Game notes: Bears-Packers

Let’s check back on the Bears-Packers matchup in Lambeau. Five things that stood out from Green Bay’s 10-3 win that punched their ticket to the playoffs.

Click here to read my notes from the early Week 17 kickoffs.

1. Rodgers to Jennings: The play that set up the winning TD pass from Aaron Rodgers to Donald Lee was a classic Cover 2 beater. Run an inside route with a vertical stem at the safety (Donald Driver on the deep dig) and get WR Greg Jennings down the sideline on a basic 9 (fade) route. This is why Chicago’s Danieal Manning got beat. Instead of doing what he is coached and playing with enough depth to break over the top of Jennings, Manning drives down on the dig route. Great throw by Rodgers and this defense gives up a big play. A great example of how easy it is to get beat in the NFL—because a top tier QB like Rodgers isn’t going to miss a Cover 2 safety coming off of his landmark.

Matt ForteThe Bears' Matt Forte had 151-yards of total offense today at Lambeau.

2. Matt Forte's production: Chicago will do a lot with Forte in their base runs along with their misdirection schemes that require a back with good patience and vision. The Bears’ RB will finish runs and has shown that he can get up the field once he presses the edge of the defense. However, one of the keys is his ability to catch the ball out of the backfield in routes that are designed by Mike Martz to get him the football. Forte racks up 91-yards rushing and catches 8 passes for 60-yards. His production will be crucial in the divisional round of the playoffs.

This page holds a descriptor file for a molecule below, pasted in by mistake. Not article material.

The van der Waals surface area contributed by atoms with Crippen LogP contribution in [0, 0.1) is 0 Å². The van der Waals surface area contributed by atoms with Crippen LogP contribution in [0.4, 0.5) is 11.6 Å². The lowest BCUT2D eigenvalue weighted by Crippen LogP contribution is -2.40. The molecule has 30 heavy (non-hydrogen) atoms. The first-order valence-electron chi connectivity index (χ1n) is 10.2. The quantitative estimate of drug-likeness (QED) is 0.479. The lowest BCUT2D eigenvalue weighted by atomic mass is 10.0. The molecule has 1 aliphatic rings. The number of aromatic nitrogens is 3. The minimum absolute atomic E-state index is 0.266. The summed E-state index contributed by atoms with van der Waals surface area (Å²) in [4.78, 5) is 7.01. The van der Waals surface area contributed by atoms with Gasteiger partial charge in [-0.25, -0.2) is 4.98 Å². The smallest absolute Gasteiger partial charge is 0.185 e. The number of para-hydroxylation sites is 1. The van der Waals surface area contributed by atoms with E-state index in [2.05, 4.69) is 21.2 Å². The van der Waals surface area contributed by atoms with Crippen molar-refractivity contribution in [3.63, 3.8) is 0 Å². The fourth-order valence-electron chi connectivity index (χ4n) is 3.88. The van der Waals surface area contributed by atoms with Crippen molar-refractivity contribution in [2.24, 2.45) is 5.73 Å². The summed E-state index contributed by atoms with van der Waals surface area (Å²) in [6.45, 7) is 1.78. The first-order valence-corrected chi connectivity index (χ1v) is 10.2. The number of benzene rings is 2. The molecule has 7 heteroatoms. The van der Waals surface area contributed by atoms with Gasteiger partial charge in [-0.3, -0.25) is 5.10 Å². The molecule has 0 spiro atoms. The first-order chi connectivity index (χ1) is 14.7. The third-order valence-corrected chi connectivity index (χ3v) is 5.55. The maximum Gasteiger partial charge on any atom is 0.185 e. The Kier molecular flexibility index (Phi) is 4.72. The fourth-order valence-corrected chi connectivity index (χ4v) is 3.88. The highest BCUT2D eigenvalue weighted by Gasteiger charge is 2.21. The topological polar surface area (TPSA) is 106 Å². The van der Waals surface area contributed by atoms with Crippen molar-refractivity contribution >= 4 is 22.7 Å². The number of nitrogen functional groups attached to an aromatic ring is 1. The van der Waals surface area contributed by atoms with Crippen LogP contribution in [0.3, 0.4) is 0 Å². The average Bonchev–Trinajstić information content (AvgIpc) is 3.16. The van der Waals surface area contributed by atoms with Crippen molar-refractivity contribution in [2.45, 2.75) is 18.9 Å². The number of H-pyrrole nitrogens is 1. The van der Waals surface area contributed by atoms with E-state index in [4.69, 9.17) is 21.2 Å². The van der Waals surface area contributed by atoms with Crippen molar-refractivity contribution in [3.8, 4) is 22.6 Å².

3. Playoff defenses: I like both of these units in Green Bay and Chicago—because they are very good at what they do. The Bears are a fast Cover 2 team that will play some Cover 1 and use zone pressure. But, they can get to the QB with their front four and play coverage. For the Packers, you will see multiple looks and pressure packages—and they have the secondary (the best overall unit in the playoffs) that can play blitz-man technique. I have played in both schemes in my career and I can tell you that they both work—it just comes down to execution. And both these squads look playoff ready from a defensive standpoint.

4. Cutler’s INT—quick X’s and O’s: The pick in the end zone. Let’s break it down because it took points off of the board for the Bears. Chicago runs a flat-7 (or flat-flag) combo vs. the Packers’ Cover 2 look. The CB, Sam Shields, does a great job of sinking and providing the safety, Charlie Peprah, with enough cushion to break on the throw. And that is why it looks like an easy pick for Peprah, because he gets that extra help from the corner—which is often overlooked. The flat-7 combo is a classic Cover 2 beater, but in the red zone it can be eliminated when the corner sinks hard at a 45-degree angle (and reacts back to the flat) to take away the deep hole in Cover 2. Big play in this game.

5. The Packers’ running game: This is an issue. I don’t know how else to say it. Because when you can’t line up in 3rd and short situations—plus inside of the five-yard line—and produce on the ground, your playbook starts to shrink. And, it also forces you to get too creative. Case in point, the fake QB sneak and lateral pass to Brandon Jackson in the 3rd quarter. Instead, bring your Tank (1 WR, 2 TE, 2 RB) or Jumbo (3 TE, 2 RB) personnel on the field and run the Power O, Lead Strong and Lead Open. Something to think about, because Rodgers can’t make a Super Bowl run without some help from the running game.

Check back to the NFP tomorrow morning—it is time to talk playoff football in the NFL.

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